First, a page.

Michael Loscalso, a former manager for Ameriprise Financial Inc. (“Ameriprise”), who was fired in November of 2009, has brought a suit against the company alleging his employment was wrongfully terminated when he raised concerns to company management about violations of the rules and regulations of the United States Securities and Exchange Commission (“SEC”).
The complaint filed by Loscalso states that during his employment with Ameriprise, Loscalso reported several violations to management including “incidents related to forgery, fraud, unlicensed sales, unlicensed signing, overcharging for financial planning services, underdelivery of financial planning advice, and breach of client privacy and data security.” According to Loscalso, Ameriprise executives ignored his reports and did not take appropriate steps to address the violations.
In the complaint, Loscalso cites one instance where an advisor’s assistant forged the advisors signature on 30 annuity applications and Ameriprise only sent a letter of caution to the advisor despite the serious nature of the offense. In another, Loscalso states an advisory allowed his assistant to complete trades using the advisors brokerage ID number.
In September and October of 2009, Loscalso notified several members of Ameriprise management that he was considering notifying FINRA, the SEC, and other regulatory agencies due to his concerns about the rules violations and the lack of response by Ameriprise management. Loscalso was fired on November 5, 2010. Ameriprise managers cited “failure to supervise his financial advisors” as the cause for Loscalso’s dismissal.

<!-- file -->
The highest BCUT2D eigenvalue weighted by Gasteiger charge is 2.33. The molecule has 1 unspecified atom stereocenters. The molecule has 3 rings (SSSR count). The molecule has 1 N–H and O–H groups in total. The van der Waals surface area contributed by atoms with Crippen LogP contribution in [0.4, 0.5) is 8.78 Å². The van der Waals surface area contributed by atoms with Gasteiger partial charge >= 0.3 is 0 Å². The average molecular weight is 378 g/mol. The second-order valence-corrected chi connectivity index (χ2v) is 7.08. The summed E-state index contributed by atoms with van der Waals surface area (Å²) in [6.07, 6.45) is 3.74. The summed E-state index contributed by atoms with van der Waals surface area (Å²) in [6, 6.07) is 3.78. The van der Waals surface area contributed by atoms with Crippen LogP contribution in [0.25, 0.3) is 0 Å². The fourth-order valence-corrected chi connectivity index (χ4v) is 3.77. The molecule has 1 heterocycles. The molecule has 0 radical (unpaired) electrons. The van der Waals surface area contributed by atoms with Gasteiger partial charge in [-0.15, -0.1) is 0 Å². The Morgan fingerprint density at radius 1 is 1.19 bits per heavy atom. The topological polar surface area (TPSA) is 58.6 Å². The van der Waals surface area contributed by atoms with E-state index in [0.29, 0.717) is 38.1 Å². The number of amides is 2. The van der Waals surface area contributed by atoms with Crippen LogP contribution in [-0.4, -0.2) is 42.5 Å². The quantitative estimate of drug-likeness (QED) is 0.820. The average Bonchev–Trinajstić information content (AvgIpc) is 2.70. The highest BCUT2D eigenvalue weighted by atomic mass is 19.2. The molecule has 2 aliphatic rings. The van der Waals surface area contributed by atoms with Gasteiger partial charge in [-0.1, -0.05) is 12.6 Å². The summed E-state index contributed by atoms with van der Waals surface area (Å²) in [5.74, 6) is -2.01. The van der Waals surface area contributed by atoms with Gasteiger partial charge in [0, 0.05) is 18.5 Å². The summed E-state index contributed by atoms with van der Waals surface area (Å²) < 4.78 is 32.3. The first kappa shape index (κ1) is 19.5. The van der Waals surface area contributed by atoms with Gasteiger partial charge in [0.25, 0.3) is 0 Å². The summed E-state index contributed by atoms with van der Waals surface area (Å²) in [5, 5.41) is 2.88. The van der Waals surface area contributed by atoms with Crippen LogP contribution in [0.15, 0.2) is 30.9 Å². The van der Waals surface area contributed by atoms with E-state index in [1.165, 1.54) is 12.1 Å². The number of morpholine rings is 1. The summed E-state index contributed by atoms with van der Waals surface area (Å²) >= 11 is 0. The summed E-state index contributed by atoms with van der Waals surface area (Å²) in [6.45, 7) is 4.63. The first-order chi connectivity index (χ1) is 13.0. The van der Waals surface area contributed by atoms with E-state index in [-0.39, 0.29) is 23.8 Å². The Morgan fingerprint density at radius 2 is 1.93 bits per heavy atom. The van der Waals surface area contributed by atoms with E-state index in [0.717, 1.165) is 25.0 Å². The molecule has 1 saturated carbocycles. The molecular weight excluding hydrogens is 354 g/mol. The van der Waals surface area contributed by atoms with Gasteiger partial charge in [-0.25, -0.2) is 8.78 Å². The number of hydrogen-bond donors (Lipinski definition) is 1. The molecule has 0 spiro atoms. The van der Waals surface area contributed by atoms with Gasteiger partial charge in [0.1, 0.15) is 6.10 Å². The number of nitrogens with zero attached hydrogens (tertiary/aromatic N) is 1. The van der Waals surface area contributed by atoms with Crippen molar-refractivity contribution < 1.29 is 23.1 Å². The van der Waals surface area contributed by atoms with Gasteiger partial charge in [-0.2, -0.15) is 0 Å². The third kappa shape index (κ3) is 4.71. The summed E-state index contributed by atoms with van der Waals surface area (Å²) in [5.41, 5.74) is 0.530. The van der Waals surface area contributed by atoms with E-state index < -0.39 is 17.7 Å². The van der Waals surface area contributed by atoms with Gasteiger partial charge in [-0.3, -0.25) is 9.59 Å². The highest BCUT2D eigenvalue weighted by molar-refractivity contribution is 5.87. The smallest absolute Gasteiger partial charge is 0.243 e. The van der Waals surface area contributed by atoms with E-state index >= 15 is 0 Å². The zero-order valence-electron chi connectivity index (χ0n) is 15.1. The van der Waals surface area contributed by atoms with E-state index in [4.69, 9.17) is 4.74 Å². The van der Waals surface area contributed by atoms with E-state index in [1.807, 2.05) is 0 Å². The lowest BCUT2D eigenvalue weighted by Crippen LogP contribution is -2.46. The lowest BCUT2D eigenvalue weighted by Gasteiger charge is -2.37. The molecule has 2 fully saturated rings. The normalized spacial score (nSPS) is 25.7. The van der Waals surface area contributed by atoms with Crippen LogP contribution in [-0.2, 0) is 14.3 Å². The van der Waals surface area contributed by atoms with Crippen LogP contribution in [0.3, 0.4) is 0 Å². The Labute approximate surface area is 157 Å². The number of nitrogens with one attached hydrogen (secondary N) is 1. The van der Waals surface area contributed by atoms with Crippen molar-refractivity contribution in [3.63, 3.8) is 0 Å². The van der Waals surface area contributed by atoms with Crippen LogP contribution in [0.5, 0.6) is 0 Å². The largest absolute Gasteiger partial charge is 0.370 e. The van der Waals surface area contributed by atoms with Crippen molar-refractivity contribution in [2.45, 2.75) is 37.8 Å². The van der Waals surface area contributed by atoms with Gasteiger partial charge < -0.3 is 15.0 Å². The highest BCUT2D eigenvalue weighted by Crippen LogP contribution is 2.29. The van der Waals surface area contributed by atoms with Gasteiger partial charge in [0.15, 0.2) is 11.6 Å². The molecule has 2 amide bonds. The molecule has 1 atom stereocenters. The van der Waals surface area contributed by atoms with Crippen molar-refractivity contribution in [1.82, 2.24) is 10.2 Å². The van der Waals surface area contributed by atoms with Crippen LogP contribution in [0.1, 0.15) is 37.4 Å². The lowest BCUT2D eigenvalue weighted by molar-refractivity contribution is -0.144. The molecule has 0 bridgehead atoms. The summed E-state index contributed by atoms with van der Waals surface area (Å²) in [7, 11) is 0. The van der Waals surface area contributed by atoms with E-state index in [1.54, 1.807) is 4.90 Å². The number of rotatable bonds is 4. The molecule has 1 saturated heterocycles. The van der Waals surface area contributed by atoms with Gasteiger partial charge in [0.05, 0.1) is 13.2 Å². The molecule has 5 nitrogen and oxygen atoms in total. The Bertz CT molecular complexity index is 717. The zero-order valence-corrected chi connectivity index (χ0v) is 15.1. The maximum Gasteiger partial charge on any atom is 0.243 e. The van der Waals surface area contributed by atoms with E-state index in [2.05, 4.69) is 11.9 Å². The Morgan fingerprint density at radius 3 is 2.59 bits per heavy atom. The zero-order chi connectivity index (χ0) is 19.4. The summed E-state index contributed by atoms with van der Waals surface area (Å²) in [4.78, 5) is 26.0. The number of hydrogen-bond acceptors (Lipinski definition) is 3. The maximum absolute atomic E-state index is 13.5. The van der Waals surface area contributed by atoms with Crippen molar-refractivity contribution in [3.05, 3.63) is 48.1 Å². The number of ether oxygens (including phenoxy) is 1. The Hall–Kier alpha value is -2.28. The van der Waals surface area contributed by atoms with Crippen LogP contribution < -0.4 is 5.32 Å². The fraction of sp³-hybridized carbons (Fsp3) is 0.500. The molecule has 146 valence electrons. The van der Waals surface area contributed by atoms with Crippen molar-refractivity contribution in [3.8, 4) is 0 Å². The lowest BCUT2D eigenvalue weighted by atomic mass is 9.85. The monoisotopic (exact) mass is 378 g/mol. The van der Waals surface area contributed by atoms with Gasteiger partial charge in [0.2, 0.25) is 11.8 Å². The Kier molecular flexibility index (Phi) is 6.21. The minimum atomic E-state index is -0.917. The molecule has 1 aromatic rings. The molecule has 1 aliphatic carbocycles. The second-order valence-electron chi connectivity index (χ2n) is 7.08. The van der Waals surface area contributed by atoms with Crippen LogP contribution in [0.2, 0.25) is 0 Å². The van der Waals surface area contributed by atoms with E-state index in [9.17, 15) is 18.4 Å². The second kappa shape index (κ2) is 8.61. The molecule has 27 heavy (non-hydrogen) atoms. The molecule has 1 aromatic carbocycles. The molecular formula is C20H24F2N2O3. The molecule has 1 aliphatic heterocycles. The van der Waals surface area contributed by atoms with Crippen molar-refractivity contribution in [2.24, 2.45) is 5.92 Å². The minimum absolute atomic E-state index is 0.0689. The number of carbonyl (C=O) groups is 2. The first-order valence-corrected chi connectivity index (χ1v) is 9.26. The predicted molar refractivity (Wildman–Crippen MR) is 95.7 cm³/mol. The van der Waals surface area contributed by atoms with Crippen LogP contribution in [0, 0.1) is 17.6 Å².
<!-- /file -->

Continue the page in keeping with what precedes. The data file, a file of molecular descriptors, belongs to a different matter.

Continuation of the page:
Loscalso originally filed a Sarbanes-Oxley Complaint with the Occupational Safety and Health Administration of the United States Department of Labor on February 2, 2010. However, as of August 6, 2010 Loscalso he had not received a ruling on his February 2 complaint. Therefore, on August 6, pursuant to 29 C.F.R. § 1980.114(a), Loscalso notified the Office of Administrative Law Judges that he would seek de novo review of his February 2 complaint by filing an action with the United States District Court for the Eastern District of Pennsylvania. That complaint was filed on October 8, 2010 and can be accessed by clicking here.
The recently enacted Dodd-Frank Wall Street Reform and Consumer Protection Act (“Dodd-Frank Act”) enhanced the retaliation penalties and procedures that protect whistleblowers, and extended whistleblower protections to employees of both public and private companies. Further, the Dodd-Frank Act gives whistleblowers protection from retaliation for making disclosures that are required under all rules, laws, and regulations subject to the SEC’s jurisdiction. Therefore, RIA Compliance Consultants recommends that all investment adviser firms implement a system to handle internal whistleblower complaints. If your investment adviser firm needs help implementing complaint procedures or would like help reviewing your existing system, any of our compliance consultants would be happy to assist your investment adviser.
Posted by Bryan Hill